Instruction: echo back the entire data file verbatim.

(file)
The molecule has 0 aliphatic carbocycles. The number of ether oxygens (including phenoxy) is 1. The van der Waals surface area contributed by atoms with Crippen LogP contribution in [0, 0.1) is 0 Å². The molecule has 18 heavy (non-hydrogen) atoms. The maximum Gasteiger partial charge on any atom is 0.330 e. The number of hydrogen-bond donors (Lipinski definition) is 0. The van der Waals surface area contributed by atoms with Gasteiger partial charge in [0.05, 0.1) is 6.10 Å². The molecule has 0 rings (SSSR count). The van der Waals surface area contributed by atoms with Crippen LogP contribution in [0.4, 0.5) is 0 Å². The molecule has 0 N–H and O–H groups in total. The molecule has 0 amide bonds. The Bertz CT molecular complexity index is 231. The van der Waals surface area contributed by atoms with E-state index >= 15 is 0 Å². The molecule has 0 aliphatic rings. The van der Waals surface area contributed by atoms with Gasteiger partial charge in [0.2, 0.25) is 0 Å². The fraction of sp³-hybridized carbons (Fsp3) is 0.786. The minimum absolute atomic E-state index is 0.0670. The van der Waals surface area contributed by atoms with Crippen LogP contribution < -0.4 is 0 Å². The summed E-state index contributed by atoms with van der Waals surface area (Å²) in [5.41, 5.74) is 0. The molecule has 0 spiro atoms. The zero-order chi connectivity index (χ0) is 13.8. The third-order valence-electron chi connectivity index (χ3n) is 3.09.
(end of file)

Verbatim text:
The molecule has 0 aliphatic carbocycles. The number of ether oxygens (including phenoxy) is 1. The van der Waals surface area contributed by atoms with Crippen LogP contribution in [0, 0.1) is 0 Å². The molecule has 18 heavy (non-hydrogen) atoms. The maximum Gasteiger partial charge on any atom is 0.330 e. The number of hydrogen-bond donors (Lipinski definition) is 0. The van der Waals surface area contributed by atoms with Gasteiger partial charge in [0.05, 0.1) is 6.10 Å². The molecule has 0 rings (SSSR count). The van der Waals surface area contributed by atoms with Crippen LogP contribution in [0.4, 0.5) is 0 Å². The molecule has 0 N–H and O–H groups in total. The molecule has 0 amide bonds. The Bertz CT molecular complexity index is 231. The van der Waals surface area contributed by atoms with E-state index >= 15 is 0 Å². The molecule has 0 aliphatic rings. The van der Waals surface area contributed by atoms with Gasteiger partial charge in [0.2, 0.25) is 0 Å². The fraction of sp³-hybridized carbons (Fsp3) is 0.786. The minimum absolute atomic E-state index is 0.0670. The van der Waals surface area contributed by atoms with Crippen LogP contribution < -0.4 is 0 Å². The summed E-state index contributed by atoms with van der Waals surface area (Å²) in [5.41, 5.74) is 0. The molecule has 0 spiro atoms. The zero-order chi connectivity index (χ0) is 13.8. The third-order valence-electron chi connectivity index (χ3n) is 3.09.